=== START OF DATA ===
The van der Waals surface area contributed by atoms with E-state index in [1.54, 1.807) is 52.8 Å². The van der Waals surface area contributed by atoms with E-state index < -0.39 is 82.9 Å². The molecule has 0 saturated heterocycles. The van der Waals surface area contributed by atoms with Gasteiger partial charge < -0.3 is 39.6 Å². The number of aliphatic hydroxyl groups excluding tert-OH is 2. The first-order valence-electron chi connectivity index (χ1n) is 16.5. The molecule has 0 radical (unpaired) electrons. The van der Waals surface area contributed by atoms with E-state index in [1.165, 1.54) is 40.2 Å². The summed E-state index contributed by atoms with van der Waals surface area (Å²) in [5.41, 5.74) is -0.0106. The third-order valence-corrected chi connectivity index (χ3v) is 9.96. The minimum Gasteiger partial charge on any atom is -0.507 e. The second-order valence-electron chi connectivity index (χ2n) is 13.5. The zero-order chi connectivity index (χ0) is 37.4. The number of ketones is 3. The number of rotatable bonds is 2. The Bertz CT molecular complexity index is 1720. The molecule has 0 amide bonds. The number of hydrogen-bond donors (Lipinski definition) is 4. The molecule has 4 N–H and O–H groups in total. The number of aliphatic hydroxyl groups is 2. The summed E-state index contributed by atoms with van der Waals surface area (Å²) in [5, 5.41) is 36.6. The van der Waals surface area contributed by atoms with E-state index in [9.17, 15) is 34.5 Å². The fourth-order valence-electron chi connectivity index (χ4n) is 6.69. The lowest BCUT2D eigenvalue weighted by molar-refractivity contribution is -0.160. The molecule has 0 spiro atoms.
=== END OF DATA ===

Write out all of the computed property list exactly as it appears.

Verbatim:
The van der Waals surface area contributed by atoms with E-state index in [1.54, 1.807) is 52.8 Å². The van der Waals surface area contributed by atoms with E-state index < -0.39 is 82.9 Å². The molecule has 0 saturated heterocycles. The van der Waals surface area contributed by atoms with Gasteiger partial charge < -0.3 is 39.6 Å². The number of aliphatic hydroxyl groups excluding tert-OH is 2. The first-order valence-electron chi connectivity index (χ1n) is 16.5. The molecule has 0 radical (unpaired) electrons. The van der Waals surface area contributed by atoms with E-state index in [1.165, 1.54) is 40.2 Å². The summed E-state index contributed by atoms with van der Waals surface area (Å²) in [5.41, 5.74) is -0.0106. The third-order valence-corrected chi connectivity index (χ3v) is 9.96. The minimum Gasteiger partial charge on any atom is -0.507 e. The second-order valence-electron chi connectivity index (χ2n) is 13.5. The zero-order chi connectivity index (χ0) is 37.4. The number of ketones is 3. The number of rotatable bonds is 2. The Bertz CT molecular complexity index is 1720. The molecule has 0 amide bonds. The number of hydrogen-bond donors (Lipinski definition) is 4. The molecule has 4 N–H and O–H groups in total. The number of aliphatic hydroxyl groups is 2. The summed E-state index contributed by atoms with van der Waals surface area (Å²) in [5, 5.41) is 36.6. The van der Waals surface area contributed by atoms with E-state index in [9.17, 15) is 34.5 Å². The fourth-order valence-electron chi connectivity index (χ4n) is 6.69. The lowest BCUT2D eigenvalue weighted by molar-refractivity contribution is -0.160. The molecule has 0 spiro atoms.